Therefore, holy brothers, you who share in a heavenly calling, consider Jesus, the apostle and high priest of our confession, who was faithful to him who appointed him, just as Moses also was faithful in all God’s house. For Jesus has been counted worthy of more glory than Moses—as much more glory as the builder of a house has more honor than the house itself. (For every house is built by someone, but the builder of all things is God.) Now Moses was faithful in all God’s house as a servant, to testify to the things that were to be spoken later, but Christ is faithful over God’s house as a son. And we are his house, if indeed we hold fast our confidence and our boasting in our hope.
Therefore, as the Holy Spirit says,
“Today, if you hear his voice, do not harden your hearts as in the rebellion, on the day of testing in the wilderness, where your fathers put me to the test and saw my works for forty years. Therefore I was provoked with that generation, and said, ‘They always go astray in their heart; they have not known my ways.’ As I swore in my wrath, ‘They shall not enter my rest.’”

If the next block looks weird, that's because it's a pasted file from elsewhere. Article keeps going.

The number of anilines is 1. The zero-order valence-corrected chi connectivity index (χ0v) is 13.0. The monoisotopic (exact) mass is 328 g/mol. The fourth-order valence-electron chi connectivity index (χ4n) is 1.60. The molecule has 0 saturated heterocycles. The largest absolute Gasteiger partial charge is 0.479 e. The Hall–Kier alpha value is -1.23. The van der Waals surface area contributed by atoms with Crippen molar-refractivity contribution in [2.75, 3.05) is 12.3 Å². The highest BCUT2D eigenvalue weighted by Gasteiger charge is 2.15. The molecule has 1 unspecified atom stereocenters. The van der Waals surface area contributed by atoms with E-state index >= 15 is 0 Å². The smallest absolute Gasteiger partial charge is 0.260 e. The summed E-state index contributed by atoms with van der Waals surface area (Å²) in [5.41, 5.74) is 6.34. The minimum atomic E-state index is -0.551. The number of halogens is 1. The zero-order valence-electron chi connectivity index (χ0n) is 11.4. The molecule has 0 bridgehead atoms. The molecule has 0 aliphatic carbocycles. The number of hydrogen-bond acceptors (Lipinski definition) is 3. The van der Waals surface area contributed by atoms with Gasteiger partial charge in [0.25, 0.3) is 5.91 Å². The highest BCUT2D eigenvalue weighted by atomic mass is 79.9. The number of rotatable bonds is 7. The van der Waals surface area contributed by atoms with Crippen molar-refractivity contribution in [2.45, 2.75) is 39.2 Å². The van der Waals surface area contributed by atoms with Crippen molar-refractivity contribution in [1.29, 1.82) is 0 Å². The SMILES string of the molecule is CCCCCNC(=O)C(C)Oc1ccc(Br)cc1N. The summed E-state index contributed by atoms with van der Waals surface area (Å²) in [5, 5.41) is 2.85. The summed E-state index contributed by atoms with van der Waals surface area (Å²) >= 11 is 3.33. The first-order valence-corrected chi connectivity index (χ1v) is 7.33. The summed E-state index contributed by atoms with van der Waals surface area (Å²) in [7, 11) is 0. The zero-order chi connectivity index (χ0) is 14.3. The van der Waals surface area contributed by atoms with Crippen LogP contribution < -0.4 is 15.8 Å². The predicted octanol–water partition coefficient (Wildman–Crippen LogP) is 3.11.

Take care, brothers, lest there be in any of you an evil, unbelieving heart, leading you to fall away from the living God. But exhort one another every day, as long as it is called “today,” that none of you may be hardened by the deceitfulness of sin. For we have come to share in Christ, if indeed we hold our original confidence firm to the end. As it is said,
“Today, if you hear his voice, do not harden your hearts as in the rebellion.”
For who were those who heard and yet rebelled? Was it not all those who left Egypt led by Moses? And with whom was he provoked for forty years? Was it not with those who sinned, whose bodies fell in the wilderness? And to whom did he swear that they would not enter his rest, but to those who were disobedient?